Schedule 9: the Adjudicator
Holding of office, Remuneration, and Parliamentary disqualification
288.Paragraphs 1, 2 and 9 The adjudicator will hold office on the terms determined by the Lord Chancellor, including pay, expenses and allowances. Pension provision will be dealt with either under the Judicial Pensions and Retirement Act 1993 (JUPRA), or otherwise as the Lord Chancellor determines. The adjudicator will have judicial terms and conditions. He or she may resign or be removed from office on the grounds of incapacity or misbehaviour. The adjudicator will continue in office until the term of the appointment ends. When the appointment ends, he or she is eligible for reappointment. The appointment is subject to the provisions of JUPRA which provide for a compulsory retirement age of 70 years, subject to the possibility of annual extensions until the appointee is 75 years of age. If there are special circumstances on the termination of the appointment, the Lord Chancellor has power to pay compensation. Like the office of Chief Land Registrar, the office of adjudicator becomes an office which disqualifies from membership of the House of Commons, the Scottish Parliament, the National Assembly for Wales and Northern Ireland Assembly.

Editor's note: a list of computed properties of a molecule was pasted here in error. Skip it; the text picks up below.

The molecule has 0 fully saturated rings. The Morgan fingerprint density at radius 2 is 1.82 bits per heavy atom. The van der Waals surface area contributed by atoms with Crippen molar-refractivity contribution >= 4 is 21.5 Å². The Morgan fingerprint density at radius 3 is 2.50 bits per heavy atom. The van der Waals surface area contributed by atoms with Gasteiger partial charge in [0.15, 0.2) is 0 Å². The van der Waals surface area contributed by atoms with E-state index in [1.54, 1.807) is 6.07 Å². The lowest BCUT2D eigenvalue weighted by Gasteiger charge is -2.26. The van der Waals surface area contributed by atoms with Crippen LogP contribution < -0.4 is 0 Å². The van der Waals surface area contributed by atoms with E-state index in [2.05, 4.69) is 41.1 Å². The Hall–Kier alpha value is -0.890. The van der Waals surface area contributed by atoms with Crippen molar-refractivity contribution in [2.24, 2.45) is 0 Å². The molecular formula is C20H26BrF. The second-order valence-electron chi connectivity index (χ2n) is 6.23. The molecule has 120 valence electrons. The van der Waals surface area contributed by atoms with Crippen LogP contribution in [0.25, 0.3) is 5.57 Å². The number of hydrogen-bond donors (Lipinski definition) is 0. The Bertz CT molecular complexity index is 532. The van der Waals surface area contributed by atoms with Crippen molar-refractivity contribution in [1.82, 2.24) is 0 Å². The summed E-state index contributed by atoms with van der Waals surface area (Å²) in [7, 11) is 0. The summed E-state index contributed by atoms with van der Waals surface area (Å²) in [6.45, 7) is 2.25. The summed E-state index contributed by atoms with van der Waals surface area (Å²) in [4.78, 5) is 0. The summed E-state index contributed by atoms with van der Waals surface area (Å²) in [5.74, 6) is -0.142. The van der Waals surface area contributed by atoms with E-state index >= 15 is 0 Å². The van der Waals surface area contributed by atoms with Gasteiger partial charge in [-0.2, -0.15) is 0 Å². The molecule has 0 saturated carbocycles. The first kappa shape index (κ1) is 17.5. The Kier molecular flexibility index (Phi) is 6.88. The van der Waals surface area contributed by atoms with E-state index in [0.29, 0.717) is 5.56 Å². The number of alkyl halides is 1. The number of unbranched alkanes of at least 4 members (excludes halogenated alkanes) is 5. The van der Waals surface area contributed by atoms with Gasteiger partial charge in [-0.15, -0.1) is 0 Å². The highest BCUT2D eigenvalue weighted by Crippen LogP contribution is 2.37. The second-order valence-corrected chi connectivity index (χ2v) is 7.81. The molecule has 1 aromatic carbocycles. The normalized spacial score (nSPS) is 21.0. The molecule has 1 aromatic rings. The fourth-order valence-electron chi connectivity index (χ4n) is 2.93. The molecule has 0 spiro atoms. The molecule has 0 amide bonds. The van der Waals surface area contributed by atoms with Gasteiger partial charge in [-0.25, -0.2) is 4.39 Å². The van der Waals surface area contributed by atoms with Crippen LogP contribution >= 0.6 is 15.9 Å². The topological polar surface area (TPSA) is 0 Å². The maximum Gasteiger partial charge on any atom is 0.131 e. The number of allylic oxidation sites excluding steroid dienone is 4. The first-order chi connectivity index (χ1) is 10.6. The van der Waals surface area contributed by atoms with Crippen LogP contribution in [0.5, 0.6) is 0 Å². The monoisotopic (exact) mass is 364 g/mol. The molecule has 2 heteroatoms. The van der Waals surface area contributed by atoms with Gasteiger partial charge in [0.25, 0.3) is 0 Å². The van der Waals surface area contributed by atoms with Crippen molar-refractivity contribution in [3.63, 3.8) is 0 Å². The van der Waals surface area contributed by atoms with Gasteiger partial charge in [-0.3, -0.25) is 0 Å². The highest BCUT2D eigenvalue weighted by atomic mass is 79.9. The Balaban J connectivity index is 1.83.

Staff and Conduct of business
289.Paragraphs 3,4 and 5 Like the registrar, the adjudicator is supported by staff who may be authorised to carry out any of his or her functions. The only exception to this is that for tasks that are not administrative, such as presiding over hearings, the member of staff must meet the same requirements of ten years’ legal qualification under the Courts and Legal Services Act 1990 as the adjudicator. Like the registrar, the adjudicator may choose staff and appoint them on such terms and conditions as he or she, with the approval of the Minister for the Civil Service, sees fit. The Lord Chancellor can make regulations to cover the situation when a vacancy arises in the office of adjudicator.
Application of Tribunals and Inquiries Act 1992
290.Paragraph 8 states that the adjudicator is to be under the supervision of the Council on Tribunals. At present, the Solicitor to HM Land Registry is not.